We all know Google’s mission statement: “to organize the world’s information and make it universally accessible and useful.” (Google: Company Overview). Amazon has a vision statement that you may have encountered: “Our vision is to be earth’s most customer centric company; to build a place where people can come to find and discover anything they might want to buy online.” (Amazon: Corporate FAQ’s). I bet you did not know that Apple has a ‘sort of’ mission statement on its investor relations pages:
“Apple ignited the personal computer revolution in the 1970s with the Apple II and reinvented the personal computer in the 1980s with the Macintosh. Today, Apple continues to lead the industry in innovation with its award-winning computers, OS X operating system and iLife and professional applications. Apple is also spearheading the digital media revolution with its iPod portable music and video players and iTunes online store, and has entered the mobile phone market with its revolutionary iPhone.”
That doesn’t get me too far. It sounds more like an overly-potted history than a mission statement, it is also somewhat out of date, since it doesn’t even mention the latest revolutionary step: the iPad. I subscribe to the view that Apple has incredibly ambitious goals which it probably does not even articulate to itself. It is determined to invent and own the high end of consumer computing, which is going to be the only safe place for a computer manufacturer to be in five years time (see Charlie Stross on “The Real Reason why Steve Jobs hates Flash”, or as John Gruber has it ‘The iPad really is The Big One: Apple’s reconception of personal computing’ from “This is how Apple rolls”).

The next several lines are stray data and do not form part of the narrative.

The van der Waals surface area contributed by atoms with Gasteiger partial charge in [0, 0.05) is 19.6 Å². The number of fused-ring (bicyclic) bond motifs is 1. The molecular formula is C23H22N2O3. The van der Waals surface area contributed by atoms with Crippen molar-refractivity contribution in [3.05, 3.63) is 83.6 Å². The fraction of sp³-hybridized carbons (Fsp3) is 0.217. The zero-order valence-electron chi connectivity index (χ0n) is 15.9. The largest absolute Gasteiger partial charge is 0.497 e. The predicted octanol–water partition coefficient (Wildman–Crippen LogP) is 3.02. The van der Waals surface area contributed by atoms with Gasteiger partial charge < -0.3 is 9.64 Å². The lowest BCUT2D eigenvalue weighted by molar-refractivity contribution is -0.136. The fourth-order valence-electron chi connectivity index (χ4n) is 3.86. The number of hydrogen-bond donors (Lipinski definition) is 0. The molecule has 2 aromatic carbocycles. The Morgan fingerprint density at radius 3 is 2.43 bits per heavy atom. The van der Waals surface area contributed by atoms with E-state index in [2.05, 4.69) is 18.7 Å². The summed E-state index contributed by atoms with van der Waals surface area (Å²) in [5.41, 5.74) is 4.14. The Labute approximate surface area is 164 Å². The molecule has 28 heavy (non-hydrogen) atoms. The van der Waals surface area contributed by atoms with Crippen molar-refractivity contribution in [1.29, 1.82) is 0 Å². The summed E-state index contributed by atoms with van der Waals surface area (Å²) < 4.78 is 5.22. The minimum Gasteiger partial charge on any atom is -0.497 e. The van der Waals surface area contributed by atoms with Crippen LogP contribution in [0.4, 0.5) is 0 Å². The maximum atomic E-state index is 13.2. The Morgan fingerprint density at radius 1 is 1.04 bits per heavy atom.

So Apple’s mission may be so audacious that it would be unwise to articulate it fully. But it may also have crafted its trajectory in such a way that it does not become too obviously monopolistic. Apple wants to revolutionize the world of personal computing (that is what Jobs and Wozniack did first time around in the 1970s) and yet the company does not obviously want to monopolize the market. Carving out the high-end, deluxe end, of the consumer market should be enough. Is that the way that publishing will work in the future? There will be a high-end platform for those who like to buy into Apple standards, and a more chaotic, Android, world of confused standards where stuff is cheaper, where there is more stuff and wilder stuff (including Flash and porn) but perhaps also less reliability and consistency?